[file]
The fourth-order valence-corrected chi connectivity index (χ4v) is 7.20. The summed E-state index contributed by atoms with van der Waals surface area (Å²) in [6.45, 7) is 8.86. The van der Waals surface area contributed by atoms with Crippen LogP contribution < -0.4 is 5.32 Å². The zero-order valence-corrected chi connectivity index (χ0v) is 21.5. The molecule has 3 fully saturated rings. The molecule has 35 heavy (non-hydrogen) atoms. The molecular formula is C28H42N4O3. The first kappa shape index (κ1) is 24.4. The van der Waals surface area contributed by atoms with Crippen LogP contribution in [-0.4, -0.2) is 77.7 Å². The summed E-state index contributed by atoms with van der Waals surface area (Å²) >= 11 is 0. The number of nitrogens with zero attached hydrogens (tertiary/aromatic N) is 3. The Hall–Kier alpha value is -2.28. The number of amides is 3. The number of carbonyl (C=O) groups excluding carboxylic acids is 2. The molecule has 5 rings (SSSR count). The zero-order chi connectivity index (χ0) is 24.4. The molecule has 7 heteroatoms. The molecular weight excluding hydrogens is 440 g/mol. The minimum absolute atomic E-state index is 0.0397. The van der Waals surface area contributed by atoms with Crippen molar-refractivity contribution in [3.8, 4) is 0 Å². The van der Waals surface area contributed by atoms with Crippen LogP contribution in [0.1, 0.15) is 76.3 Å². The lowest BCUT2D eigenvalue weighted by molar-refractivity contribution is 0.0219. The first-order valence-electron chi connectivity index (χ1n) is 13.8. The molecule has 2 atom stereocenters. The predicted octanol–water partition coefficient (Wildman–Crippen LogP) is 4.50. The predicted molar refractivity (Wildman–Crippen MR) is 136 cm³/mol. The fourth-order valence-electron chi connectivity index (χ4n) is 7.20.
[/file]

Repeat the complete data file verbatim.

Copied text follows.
The fourth-order valence-corrected chi connectivity index (χ4v) is 7.20. The summed E-state index contributed by atoms with van der Waals surface area (Å²) in [6.45, 7) is 8.86. The van der Waals surface area contributed by atoms with Crippen LogP contribution < -0.4 is 5.32 Å². The zero-order valence-corrected chi connectivity index (χ0v) is 21.5. The molecule has 3 fully saturated rings. The molecule has 35 heavy (non-hydrogen) atoms. The molecular formula is C28H42N4O3. The first kappa shape index (κ1) is 24.4. The van der Waals surface area contributed by atoms with Crippen LogP contribution in [-0.4, -0.2) is 77.7 Å². The summed E-state index contributed by atoms with van der Waals surface area (Å²) >= 11 is 0. The number of nitrogens with zero attached hydrogens (tertiary/aromatic N) is 3. The Hall–Kier alpha value is -2.28. The number of amides is 3. The number of carbonyl (C=O) groups excluding carboxylic acids is 2. The molecule has 5 rings (SSSR count). The zero-order chi connectivity index (χ0) is 24.4. The molecule has 7 heteroatoms. The molecular weight excluding hydrogens is 440 g/mol. The minimum absolute atomic E-state index is 0.0397. The van der Waals surface area contributed by atoms with Crippen molar-refractivity contribution in [3.8, 4) is 0 Å². The van der Waals surface area contributed by atoms with Crippen LogP contribution in [0.1, 0.15) is 76.3 Å². The lowest BCUT2D eigenvalue weighted by molar-refractivity contribution is 0.0219. The first-order valence-electron chi connectivity index (χ1n) is 13.8. The molecule has 2 atom stereocenters. The predicted octanol–water partition coefficient (Wildman–Crippen LogP) is 4.50. The predicted molar refractivity (Wildman–Crippen MR) is 136 cm³/mol. The fourth-order valence-electron chi connectivity index (χ4n) is 7.20.